Phoenix College has announced it will be closing down its student union, ending its student life insurance policy.
The university says it is cancelling the policy in response to the financial crisis that hit the college during the Great Recession.
“This has been a challenging time for our community and I am deeply disappointed in the decision, which will result in a loss of income for our students and faculty,” says Phoenix College President Robert DeSimone.
The move comes a day after the university announced it would be offering a two-year pay cut for its staff, but the decision has not been fully implemented yet. “
Phoenix College will continue as a full-service university for students of all ages, regardless of financial circumstances.”
The move comes a day after the university announced it would be offering a two-year pay cut for its staff, but the decision has not been fully implemented yet.
The news comes as the university grapples with rising student debt and financial stress, with its finances already under pressure.
Students and staff have been hit hardest by the economic downturn, with the average debt-to-income ratio among its full-time student body soaring to nearly 100 per cent.
Phoenix College’s student life policy, which began in 2014, covered both medical and non-medical expenses, and covered costs such as tuition and room and board.
Phoenix students say the policy was intended to keep them in the fold during tough times.
“The policy was meant to help students stay in school, keep their jobs, and help them make ends meet,” says Julie Schafer, the student affairs manager at Phoenix.
We’re hoping this will help them keep their head above water and stay in the university and the community.” “
I’ve been through a difficult time with the loss of my family, and I can’t imagine what it’s like for the students.
We’re hoping this will help them keep their head above water and stay in the university and the community.”
Students are also facing a rise in their debt, with their average debt per student rising to $33,400 last year.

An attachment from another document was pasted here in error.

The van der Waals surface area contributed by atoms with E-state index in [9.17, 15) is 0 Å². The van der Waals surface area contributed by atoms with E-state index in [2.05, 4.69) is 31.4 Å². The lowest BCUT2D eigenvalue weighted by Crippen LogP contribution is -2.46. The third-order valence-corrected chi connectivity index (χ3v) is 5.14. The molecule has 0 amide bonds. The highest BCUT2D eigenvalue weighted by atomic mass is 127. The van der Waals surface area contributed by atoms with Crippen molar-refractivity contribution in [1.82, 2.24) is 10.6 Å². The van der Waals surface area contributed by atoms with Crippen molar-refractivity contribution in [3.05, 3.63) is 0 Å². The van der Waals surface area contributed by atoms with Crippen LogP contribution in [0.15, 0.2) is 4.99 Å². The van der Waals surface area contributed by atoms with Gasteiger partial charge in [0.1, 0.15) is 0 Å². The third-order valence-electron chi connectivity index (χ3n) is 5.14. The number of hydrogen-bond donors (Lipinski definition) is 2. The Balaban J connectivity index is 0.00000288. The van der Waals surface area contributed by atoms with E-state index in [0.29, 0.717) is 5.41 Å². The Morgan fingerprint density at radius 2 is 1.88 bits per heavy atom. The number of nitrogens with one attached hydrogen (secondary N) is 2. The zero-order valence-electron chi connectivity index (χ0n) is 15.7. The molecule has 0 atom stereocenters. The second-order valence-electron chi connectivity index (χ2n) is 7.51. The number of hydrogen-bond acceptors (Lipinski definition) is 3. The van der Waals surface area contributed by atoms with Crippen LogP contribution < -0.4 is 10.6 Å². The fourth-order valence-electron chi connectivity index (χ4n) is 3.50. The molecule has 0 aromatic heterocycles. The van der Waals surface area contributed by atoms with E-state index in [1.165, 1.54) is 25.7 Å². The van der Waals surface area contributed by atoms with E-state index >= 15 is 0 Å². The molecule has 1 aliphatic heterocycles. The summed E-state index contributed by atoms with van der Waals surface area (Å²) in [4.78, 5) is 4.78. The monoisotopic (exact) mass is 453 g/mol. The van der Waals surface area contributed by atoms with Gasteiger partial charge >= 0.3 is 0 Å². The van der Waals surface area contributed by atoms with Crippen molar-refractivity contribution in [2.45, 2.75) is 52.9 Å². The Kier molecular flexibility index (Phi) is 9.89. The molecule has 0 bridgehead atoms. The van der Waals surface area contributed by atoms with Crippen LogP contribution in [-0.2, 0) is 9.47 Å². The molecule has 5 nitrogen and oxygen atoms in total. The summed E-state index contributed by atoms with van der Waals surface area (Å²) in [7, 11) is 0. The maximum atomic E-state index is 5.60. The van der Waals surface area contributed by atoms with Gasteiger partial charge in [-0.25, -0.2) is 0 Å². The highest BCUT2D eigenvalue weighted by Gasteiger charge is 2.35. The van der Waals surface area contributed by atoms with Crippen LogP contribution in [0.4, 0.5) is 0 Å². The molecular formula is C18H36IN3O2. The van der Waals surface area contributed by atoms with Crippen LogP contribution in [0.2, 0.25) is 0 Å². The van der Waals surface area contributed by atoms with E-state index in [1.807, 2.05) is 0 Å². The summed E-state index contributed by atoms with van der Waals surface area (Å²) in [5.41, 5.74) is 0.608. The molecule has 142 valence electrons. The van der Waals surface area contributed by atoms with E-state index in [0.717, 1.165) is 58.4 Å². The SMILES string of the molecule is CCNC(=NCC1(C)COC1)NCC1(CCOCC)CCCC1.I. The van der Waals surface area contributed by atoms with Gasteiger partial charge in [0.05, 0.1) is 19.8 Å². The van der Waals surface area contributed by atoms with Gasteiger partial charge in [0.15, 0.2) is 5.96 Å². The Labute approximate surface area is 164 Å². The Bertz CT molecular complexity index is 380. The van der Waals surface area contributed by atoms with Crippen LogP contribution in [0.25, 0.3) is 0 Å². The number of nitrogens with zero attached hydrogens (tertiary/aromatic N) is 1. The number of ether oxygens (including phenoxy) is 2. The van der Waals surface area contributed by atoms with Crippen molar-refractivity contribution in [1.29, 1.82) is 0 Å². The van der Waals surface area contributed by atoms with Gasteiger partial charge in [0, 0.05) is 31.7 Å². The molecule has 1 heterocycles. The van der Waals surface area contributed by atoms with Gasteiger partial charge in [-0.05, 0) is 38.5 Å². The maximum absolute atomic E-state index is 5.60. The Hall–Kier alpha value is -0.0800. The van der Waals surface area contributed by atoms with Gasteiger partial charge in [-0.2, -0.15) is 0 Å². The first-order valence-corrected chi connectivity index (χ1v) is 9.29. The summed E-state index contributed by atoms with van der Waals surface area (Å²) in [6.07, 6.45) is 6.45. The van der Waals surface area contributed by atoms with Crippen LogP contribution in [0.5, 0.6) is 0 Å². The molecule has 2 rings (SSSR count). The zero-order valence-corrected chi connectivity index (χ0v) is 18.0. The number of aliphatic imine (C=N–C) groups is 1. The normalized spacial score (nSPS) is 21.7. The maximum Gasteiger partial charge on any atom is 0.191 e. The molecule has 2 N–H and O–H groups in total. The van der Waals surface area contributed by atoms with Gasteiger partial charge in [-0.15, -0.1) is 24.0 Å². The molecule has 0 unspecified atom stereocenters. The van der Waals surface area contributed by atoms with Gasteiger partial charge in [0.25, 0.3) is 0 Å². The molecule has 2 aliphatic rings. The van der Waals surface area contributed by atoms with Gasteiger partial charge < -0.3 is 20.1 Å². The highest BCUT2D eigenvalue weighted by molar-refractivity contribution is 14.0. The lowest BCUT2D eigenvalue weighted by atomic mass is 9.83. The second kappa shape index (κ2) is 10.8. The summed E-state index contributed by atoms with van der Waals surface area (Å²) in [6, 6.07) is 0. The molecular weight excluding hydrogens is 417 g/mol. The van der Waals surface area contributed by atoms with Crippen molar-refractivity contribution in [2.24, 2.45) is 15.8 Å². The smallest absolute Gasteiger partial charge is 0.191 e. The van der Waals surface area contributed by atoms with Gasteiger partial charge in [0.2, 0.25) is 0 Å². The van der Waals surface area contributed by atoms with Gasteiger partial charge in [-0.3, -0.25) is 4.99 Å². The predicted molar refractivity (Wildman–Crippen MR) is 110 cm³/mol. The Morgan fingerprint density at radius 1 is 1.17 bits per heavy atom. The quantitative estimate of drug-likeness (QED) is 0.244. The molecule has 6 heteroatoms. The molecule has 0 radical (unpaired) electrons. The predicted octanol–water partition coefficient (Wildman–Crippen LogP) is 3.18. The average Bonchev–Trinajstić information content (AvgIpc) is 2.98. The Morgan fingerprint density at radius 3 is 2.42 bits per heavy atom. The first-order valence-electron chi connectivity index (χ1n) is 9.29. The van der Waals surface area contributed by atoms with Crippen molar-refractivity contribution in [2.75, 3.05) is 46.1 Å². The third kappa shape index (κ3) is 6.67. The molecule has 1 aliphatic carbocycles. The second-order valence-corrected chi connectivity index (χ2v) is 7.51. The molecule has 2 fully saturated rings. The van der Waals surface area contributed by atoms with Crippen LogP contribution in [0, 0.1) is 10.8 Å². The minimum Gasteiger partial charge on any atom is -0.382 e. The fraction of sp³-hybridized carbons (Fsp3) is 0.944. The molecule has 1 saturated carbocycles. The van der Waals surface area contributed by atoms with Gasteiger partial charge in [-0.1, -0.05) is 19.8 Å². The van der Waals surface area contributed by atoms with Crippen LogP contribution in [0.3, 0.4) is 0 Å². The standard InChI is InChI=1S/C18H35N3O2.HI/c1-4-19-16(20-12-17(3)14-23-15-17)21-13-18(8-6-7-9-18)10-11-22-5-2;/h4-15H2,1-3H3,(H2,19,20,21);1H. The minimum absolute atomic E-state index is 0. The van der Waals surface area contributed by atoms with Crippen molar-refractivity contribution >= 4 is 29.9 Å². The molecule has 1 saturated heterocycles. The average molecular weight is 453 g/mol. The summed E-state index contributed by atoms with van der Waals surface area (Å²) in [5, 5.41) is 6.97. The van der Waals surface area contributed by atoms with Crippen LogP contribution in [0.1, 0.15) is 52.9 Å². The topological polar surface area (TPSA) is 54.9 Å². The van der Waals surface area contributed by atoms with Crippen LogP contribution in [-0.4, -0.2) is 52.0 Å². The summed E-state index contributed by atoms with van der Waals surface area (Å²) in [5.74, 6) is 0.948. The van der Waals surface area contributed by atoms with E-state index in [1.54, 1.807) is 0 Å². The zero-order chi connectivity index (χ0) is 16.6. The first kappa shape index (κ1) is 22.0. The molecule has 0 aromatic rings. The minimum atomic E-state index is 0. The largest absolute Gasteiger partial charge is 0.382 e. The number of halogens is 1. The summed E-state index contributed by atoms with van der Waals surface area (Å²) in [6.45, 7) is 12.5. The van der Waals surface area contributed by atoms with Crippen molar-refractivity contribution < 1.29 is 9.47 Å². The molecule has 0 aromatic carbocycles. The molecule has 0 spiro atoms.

Student financial assistance has also been slashed.
“It is hard to comprehend how the college system could allow the debt burden to rise and then decide to slash financial assistance,” says Schafer.
“Students who are struggling with debt should be able to receive support in the form of financial assistance.
The college administration needs to come clean and say that they’re doing this in the best interest of students and students should not be treated like a disposable resource.”
A statement from the university reads: Phoenix College is in the process of restructuring its student-life policy to provide a more sustainable model and to reduce financial costs to the institution.
This restructuring is currently underway.
We will continue working with the Phoenix College administration to make the necessary changes.
Phoenix will continue the work of improving its financial health, including making a series of strategic investments that will allow Phoenix College to grow, invest and provide for students and the wider community.
“As a public institution, we can’t allow students to be left behind when we have to address this crisis,” says DeSimones.
“Our students have the power to shape our future, and they deserve to know that we will do what’s best for them.”
A full list of the policies that will be cancelled will be announced later this week.